Addition: Netanyahu and Obama meeting here, where Netanyahu humbly points out that Obama’s peace vision is not based in Middle-Eastern reality.

Related On This Site:  Walter Russell Mead At The American Interest Online: ‘Obama’s War’From The WSJ: “Allies Rally To Stop Gadhafi”… From The Washington Post: ‘Obama Authorizes Predator Drone Strikes In Libya’

Charlie Rose Episode On Libya Featuring Bernhard Henri-Levy, Les Gelb And Others

Walter Russell Mead At The American Interest: ‘Mubaraks, Mamelukes, Modernizers and Muslims’Walter Russell Mead’s New Book On Britain and America

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A Few Thoughts On The Current Israeli Military Operation Into Gaza: A Shift In U.S. Attitudes?

You may have noticed a shift in thinking about Israel lately, or a greater willingness in American political and social life (mostly on the left, but not only) to consider the conditions and injustices under which the Palestinians live.

There may be many reasons for this:

1.   A reaction to some of the Bush administration’s failures in Iraq…combined with a weak economy.

2.   A still relatively intellectually confused but resurgent American left.

3.   A demographic shift toward a larger Arab population in both Europe and the U.S.

4.   Our interaction with the Arab world through rapidly advancing technology.


As Israel sees it (and there are many good reasons for seeing it this way),  any concession to the violence of Hamas is unacceptable.  Any loss of Israeli life to a Hamas rocket attack is cause for military operation to protect the civil order.   Despite the rallying anger, resentment and threats of violence by much the Arab world (to which the Israelis have long since steeled themselves) they’ve gone ahead and pursued a military operation.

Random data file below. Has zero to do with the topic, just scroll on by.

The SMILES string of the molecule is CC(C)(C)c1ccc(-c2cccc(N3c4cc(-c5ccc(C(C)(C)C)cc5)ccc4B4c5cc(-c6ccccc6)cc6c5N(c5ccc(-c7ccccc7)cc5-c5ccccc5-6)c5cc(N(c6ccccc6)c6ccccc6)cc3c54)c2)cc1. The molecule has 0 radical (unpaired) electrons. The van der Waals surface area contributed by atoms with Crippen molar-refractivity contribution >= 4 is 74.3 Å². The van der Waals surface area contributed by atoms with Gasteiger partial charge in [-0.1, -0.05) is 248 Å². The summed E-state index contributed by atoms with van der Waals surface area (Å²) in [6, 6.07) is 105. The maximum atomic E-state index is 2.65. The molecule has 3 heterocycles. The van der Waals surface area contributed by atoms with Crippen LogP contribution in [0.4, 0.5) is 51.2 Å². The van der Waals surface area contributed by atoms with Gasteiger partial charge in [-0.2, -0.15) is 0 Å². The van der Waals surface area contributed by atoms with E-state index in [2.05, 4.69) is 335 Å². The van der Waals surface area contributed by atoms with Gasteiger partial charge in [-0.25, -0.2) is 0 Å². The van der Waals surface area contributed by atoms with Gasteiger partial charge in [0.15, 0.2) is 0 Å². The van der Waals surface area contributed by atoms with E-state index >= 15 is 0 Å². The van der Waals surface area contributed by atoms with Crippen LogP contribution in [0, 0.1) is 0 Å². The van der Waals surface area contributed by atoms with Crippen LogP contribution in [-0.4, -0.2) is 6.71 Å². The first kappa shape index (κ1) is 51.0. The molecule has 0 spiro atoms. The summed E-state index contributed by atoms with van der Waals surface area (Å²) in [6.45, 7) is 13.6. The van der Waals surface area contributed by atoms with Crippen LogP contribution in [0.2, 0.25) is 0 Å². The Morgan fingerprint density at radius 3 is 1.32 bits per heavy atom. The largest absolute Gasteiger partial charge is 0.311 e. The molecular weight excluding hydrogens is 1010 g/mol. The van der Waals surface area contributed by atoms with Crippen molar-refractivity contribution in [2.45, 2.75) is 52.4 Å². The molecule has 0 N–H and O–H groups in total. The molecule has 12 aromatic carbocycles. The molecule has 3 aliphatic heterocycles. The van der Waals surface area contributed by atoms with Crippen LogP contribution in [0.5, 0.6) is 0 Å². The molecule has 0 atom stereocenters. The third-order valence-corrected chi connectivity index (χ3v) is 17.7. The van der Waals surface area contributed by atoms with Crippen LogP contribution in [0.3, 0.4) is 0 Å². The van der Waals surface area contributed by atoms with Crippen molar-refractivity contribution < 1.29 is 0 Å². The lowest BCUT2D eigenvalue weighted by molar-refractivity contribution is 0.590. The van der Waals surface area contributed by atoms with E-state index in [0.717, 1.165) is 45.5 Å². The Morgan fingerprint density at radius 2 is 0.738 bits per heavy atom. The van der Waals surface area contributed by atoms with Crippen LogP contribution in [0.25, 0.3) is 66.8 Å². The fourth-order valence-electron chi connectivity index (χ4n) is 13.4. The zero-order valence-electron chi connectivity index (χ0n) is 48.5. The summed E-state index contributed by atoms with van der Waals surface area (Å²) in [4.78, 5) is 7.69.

I don’t necessarily have a response to such current events…

…so much as I’d argue that one of our most important shared interests with Israel is still through its functioning democracy:  Israeli military force is eventually answerable to the Israeli people through its laws, lawmakers, and ultimately to the people themselves.  This is a form of government cast in our own image, with which we identify and understand as vital to our own freedoms and way of life. 

The current wellspring of sentiment in America toward the Palestinian situation has important truths to it…but look for it to be used accordingly by groups for peace…for aid…for Islam…for justice…and more generally by U.S. politicians as they may eventually navigate these waters.  As a result, perhaps U.S. foreign policy in the region may gradually be changing in much the same way…if it hasn’t been already.

Are you convinced?


by pinkturtle2.

Addition:  It’s probably pretty obvious I’m been taking a look at Samuel Huntington lately…and don’t fully address the depth of his thinking.

From The Hoover Institution: Stanley Kurtz On Francis Fukuyama and Samuel HuntingtonFrom The American Interest Online: Francis Fukuyama On Samuel HuntingtonFrom Bloggingheads: Eli Lake And Heather Hurlbert On Samuel HuntingtonFrom The Atlantic: Samuel Huntington’s Death And Life’s Work